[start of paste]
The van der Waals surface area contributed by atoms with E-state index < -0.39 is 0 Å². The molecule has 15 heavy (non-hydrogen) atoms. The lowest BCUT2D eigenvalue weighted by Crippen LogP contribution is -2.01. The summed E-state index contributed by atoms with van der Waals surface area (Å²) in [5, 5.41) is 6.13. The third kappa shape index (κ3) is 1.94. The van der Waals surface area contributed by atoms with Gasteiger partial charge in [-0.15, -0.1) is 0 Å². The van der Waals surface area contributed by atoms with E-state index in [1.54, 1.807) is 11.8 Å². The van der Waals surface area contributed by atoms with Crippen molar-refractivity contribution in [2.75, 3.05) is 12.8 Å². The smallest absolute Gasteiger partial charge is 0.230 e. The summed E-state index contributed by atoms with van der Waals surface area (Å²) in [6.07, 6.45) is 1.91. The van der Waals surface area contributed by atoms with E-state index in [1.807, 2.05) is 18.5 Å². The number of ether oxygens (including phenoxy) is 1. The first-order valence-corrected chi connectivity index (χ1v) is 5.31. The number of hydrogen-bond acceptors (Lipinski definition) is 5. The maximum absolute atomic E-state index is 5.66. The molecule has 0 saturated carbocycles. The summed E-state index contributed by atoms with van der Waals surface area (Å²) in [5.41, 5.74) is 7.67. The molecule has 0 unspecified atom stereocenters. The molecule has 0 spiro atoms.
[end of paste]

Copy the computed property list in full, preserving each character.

The van der Waals surface area contributed by atoms with E-state index < -0.39 is 0 Å². The molecule has 15 heavy (non-hydrogen) atoms. The lowest BCUT2D eigenvalue weighted by Crippen LogP contribution is -2.01. The summed E-state index contributed by atoms with van der Waals surface area (Å²) in [5, 5.41) is 6.13. The third kappa shape index (κ3) is 1.94. The van der Waals surface area contributed by atoms with Gasteiger partial charge in [-0.15, -0.1) is 0 Å². The van der Waals surface area contributed by atoms with E-state index in [1.54, 1.807) is 11.8 Å². The van der Waals surface area contributed by atoms with Crippen molar-refractivity contribution in [2.75, 3.05) is 12.8 Å². The smallest absolute Gasteiger partial charge is 0.230 e. The summed E-state index contributed by atoms with van der Waals surface area (Å²) in [6.07, 6.45) is 1.91. The van der Waals surface area contributed by atoms with E-state index in [1.807, 2.05) is 18.5 Å². The number of ether oxygens (including phenoxy) is 1. The first-order valence-corrected chi connectivity index (χ1v) is 5.31. The number of hydrogen-bond acceptors (Lipinski definition) is 5. The maximum absolute atomic E-state index is 5.66. The molecule has 0 saturated carbocycles. The summed E-state index contributed by atoms with van der Waals surface area (Å²) in [5.41, 5.74) is 7.67. The molecule has 0 unspecified atom stereocenters. The molecule has 0 spiro atoms.